Urban Politics
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Urban Politics

Cities and Suburbs in a Global Age

Myron A. Levine

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eBook - ePub

Urban Politics

Cities and Suburbs in a Global Age

Myron A. Levine

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Urban Politics blends the most insightful classic and current political science and related literature with current issues in urban affairs. The book's integrative theme is 'power, ' demonstrating that the study of urban politics requires an analysist to look beyond the formal institutions and procedures of local government. The book also develops important subthemes: the impact of globalization; the dominance of economic development over competing local policy concerns; the continuing importance of race in the urban arena; local government activism versus the 'limits' imposed on local action by the American constitutional system and economic competition; and the impact of national and state government action on cities. Urban Politics engages students with pragmatic case studies and boxed material that use classic and current urban films and TV shows to illustrate particular aspects of urban politics. The book's substantial concluding discussion of local policies for environmental sustainability and green cities also appeals to today's students. Each chapter has been thoroughly rewritten to clearly relate the content to current events and academic literature, including the following:

  • the importance of the intergovernmental city
  • the role of local governments as active policy actors andvital policy makers even in areas outside traditional municipal policy concerns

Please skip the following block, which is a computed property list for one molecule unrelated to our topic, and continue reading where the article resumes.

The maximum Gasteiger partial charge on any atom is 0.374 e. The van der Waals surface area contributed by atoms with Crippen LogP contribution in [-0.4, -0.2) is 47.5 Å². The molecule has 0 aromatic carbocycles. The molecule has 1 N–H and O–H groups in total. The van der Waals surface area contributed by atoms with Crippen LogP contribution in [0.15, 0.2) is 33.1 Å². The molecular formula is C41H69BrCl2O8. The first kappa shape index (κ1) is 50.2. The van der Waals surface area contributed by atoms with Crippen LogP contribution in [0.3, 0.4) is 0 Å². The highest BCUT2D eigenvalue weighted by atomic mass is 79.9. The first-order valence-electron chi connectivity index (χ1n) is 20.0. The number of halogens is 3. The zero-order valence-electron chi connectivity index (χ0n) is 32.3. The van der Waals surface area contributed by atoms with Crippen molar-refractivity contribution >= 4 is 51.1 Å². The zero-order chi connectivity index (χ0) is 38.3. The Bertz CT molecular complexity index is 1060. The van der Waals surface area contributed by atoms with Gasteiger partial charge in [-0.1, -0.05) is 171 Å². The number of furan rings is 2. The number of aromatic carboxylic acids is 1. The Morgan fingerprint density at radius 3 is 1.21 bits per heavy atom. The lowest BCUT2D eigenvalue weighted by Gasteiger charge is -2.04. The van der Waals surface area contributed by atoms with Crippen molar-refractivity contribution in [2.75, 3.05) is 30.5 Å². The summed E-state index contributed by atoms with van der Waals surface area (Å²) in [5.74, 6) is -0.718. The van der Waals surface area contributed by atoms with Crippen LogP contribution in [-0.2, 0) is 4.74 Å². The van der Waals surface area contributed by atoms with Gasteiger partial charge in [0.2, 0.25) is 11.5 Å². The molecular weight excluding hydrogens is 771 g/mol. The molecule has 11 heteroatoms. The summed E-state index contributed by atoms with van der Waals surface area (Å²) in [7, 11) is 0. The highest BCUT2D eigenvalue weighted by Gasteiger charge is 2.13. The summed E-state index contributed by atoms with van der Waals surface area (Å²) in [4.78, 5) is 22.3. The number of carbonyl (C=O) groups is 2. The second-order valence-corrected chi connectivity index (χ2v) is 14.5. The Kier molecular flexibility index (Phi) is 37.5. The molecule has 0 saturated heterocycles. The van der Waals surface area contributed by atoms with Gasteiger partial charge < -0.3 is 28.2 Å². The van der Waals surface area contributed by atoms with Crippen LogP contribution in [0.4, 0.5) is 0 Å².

• the prospects for urban policy and change in and beyond the Trump administration, including the ways in which urban politics is affected by, but not determined by, Washington.

Mixing classic theory and research on urban politics with the most recent developments and data in urban and metropolitan affairs, Urban Politics, 10e is an ideal introductory textbook for students of metropolitan and regional politics and policy. The book's material on citizen participation, urban bureaucracy, policy analysis, and intergovernmental relations also makes the volume an appropriate choice for Urban Administration courses.

Chapter2 of this book is freely available as a downloadable Open Access PDF at http://www.taylorfrancis.com under a Creative Commons Attribution-Non Commercial-No Derivatives (CC-BY-NC-ND) 4.0 license.

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The Urban Situation

Urban refers to cities and suburbs—to central cities and their surroundings as distinct from less-densely populated rural areas. This book examines the politics of cities and suburbs. It focuses on how “power” is exercised in the urban arena.
An insightful study of urban politics must do more than describe the formal structures and procedures of local government. A focus solely on the actions of local officeholders would miss much of what is truly important in the urban political arena. Many of the more important decisions that affect a community’s well-being are not made by municipal (that is, local government) officials but by actors who hold no formal governmental position in a city’s or suburb’s government. Corporate CEOs (chief executive officers) make decisions as to where will they will build a firm’s headquarters, back offices, and production facilities. These decisions have a great influence on a locality’s economic growth or decline.
The state and national governments, too, are outside actors whose decisions affect local well-being. The states, in particular, have an ability to reach deep into city affairs. Numerous states, for instance, have named state-appointed managers to oversee a city’s fiscal affairs or to run a city or a local school system, taking authority away from local elected officials. Municipal government (that is, local government) officials have only a limited ability to respond to local problems. Acting on their own, municipal officials lack the ability to combat local population decline, a loss of jobs, increases in local poverty, property abandonment, and even the racial imbalance of public-school populations. An effective response to such problems requires that local officials enter into effective partnerships with other actors: the heads of corporations, national and state officials, and even the leaders of nonprofit and community organizations.